After OC oil spill, lobster fishers have no direct way of recuperating the money lost this season

Written by Danielle Chiriguayo, produced by Bennett Purser

A cleanup crew walks along Huntington Beach, looking for spots of oil, October 5, 2021. Photo by Robert Hanashiro / USA TODAY NETWORK.

Orange County’s Newport and Huntington beaches reopened this week after the massive oil spill earlier this month. But the waters are still closed to the fishing industry. Southern California’s lobster fishers were just about to start their season.

Rodger Healy, a commercial lobster catcher in Dana Point, has worked in the industry for the last 34 years. Due to the shutdown, he says lobster fishers in Dana Point will probably lose half of what they typically make in an entire year — hundreds of thousands of dollars. 

It’s still unclear whether the oil spill will directly affect lobsters in the area, but he’s concerned about the lobsters potentially eating contaminated animals.

“I​​t only takes one entity to destroy not only the marketability, but possibly the resource itself, and just disturb and destroy our livelihoods,” he tells KCRW. “I have not seen any visible oils. That doesn't mean there still might not be contamination. That's up for the professionals to test and verify that everything we catch is healthy for human consumption.”

He assures that there will be independent testing of lobsters and other animals to confirm there is no toxicity present. 


For Rodger Healy, who’s been catching fish for more than 34 years, the recent Orange County oil spill brought “displeasure and shock” because it’s prevented the fishing industry from working off the OC coast. Photo courtesy of Rodger Healy.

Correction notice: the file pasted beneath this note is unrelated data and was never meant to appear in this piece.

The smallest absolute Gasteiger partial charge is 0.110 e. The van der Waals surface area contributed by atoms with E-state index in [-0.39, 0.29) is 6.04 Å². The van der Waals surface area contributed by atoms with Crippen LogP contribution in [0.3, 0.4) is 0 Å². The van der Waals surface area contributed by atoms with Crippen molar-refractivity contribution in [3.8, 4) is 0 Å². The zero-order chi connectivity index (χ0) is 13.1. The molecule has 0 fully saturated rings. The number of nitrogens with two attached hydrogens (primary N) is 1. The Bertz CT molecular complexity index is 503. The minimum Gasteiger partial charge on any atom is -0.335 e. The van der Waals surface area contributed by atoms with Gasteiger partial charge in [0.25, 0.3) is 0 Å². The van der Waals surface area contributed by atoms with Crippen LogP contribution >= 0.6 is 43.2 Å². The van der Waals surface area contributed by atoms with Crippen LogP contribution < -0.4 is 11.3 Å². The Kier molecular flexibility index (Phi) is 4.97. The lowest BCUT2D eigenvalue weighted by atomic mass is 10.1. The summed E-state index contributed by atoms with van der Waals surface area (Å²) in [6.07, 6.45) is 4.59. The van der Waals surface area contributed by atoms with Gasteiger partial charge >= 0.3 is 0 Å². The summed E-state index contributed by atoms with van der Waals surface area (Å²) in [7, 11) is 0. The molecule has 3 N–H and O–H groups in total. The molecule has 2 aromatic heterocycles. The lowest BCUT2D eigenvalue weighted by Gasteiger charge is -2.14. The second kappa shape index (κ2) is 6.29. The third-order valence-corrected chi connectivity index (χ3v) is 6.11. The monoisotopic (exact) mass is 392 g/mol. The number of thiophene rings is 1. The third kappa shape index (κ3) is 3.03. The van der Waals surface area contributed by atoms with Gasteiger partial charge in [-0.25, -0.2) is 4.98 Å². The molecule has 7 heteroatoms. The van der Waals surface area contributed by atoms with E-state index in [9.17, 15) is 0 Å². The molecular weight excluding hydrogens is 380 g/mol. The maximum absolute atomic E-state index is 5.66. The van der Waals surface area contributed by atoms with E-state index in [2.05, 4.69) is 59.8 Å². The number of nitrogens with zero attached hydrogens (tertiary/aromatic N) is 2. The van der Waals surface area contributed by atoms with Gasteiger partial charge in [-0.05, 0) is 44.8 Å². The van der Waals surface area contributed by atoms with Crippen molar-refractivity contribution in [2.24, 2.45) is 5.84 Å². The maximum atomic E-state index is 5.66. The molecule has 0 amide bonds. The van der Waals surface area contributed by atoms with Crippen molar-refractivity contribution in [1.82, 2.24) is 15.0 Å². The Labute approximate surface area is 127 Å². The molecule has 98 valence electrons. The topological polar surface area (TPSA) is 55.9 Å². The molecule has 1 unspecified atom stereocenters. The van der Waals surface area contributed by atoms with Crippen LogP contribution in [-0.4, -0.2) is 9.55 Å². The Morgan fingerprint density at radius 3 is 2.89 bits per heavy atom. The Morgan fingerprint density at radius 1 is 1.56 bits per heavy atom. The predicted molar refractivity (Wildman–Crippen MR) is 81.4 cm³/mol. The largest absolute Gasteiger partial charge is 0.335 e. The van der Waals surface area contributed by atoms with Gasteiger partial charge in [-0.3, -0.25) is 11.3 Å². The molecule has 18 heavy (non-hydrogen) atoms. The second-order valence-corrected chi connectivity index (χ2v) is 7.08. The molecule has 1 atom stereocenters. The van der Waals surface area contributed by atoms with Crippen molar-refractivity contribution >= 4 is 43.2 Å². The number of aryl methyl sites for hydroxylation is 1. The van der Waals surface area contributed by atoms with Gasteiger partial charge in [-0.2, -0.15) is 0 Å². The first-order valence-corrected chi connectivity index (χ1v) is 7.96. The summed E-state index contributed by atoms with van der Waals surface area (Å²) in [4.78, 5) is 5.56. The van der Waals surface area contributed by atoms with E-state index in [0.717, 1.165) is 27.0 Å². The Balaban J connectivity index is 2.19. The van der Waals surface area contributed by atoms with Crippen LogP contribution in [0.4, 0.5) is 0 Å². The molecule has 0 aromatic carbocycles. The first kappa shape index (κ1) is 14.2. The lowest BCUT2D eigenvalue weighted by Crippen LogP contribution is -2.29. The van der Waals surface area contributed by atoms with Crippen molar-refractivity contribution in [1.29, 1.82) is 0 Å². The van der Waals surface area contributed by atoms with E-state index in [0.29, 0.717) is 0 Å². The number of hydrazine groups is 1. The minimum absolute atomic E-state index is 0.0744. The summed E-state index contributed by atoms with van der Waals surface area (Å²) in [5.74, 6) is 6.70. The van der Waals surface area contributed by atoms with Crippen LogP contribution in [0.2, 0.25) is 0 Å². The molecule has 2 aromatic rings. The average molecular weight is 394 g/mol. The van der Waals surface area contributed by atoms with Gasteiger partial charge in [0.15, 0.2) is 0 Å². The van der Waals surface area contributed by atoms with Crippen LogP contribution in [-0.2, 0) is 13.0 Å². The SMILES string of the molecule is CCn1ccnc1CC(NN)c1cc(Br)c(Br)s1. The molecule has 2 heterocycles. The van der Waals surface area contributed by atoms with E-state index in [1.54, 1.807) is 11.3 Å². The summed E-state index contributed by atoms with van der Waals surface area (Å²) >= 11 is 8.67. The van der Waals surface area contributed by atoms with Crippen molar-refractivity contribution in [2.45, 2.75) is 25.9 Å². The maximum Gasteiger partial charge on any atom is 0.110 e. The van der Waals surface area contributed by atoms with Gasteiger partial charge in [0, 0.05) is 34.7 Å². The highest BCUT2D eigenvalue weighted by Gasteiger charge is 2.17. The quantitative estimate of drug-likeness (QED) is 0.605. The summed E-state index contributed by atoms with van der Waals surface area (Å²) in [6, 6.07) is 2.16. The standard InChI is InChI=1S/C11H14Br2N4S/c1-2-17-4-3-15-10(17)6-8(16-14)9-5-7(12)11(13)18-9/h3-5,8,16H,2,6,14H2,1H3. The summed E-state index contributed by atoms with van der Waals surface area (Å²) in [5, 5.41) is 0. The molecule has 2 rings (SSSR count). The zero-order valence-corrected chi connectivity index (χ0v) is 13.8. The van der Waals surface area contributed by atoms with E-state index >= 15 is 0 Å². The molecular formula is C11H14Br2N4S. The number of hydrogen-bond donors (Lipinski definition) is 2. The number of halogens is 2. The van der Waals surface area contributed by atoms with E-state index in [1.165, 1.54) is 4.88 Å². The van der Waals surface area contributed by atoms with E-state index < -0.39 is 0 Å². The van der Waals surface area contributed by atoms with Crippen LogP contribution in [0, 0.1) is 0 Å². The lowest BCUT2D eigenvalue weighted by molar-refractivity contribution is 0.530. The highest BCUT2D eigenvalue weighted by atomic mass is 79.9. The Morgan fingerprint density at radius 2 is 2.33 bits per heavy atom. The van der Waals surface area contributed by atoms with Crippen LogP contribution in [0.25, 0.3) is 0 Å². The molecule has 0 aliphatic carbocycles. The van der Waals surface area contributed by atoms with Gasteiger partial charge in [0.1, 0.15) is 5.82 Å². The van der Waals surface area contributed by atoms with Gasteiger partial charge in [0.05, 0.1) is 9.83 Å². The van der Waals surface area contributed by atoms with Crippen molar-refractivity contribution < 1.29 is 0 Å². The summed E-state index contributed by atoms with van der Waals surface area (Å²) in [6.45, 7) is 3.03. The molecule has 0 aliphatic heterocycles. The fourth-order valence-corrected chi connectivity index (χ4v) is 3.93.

It’s still unclear when Healy and other fishers might be able to return to open waters, but he estimates it will take about four to six weeks. 

In the meantime, he says outside of litigation to compensate for the loss in fishing revenue, there are no direct means of recuperating the money lost this season.

“Arguably I'm going to be able to fish again at some point. [But] the marketability of the lobsters is going to be in question just because … people are going to scrutinize whether it's healthy to eat, which it will be tested, but whether or not they'll recoup the money that I've lost, it's very doubtful,” he says. “It's not like the lobsters are waiting around, they're transient, they can move, and also as the water gets colder, they have less desire to go into the traps.” 

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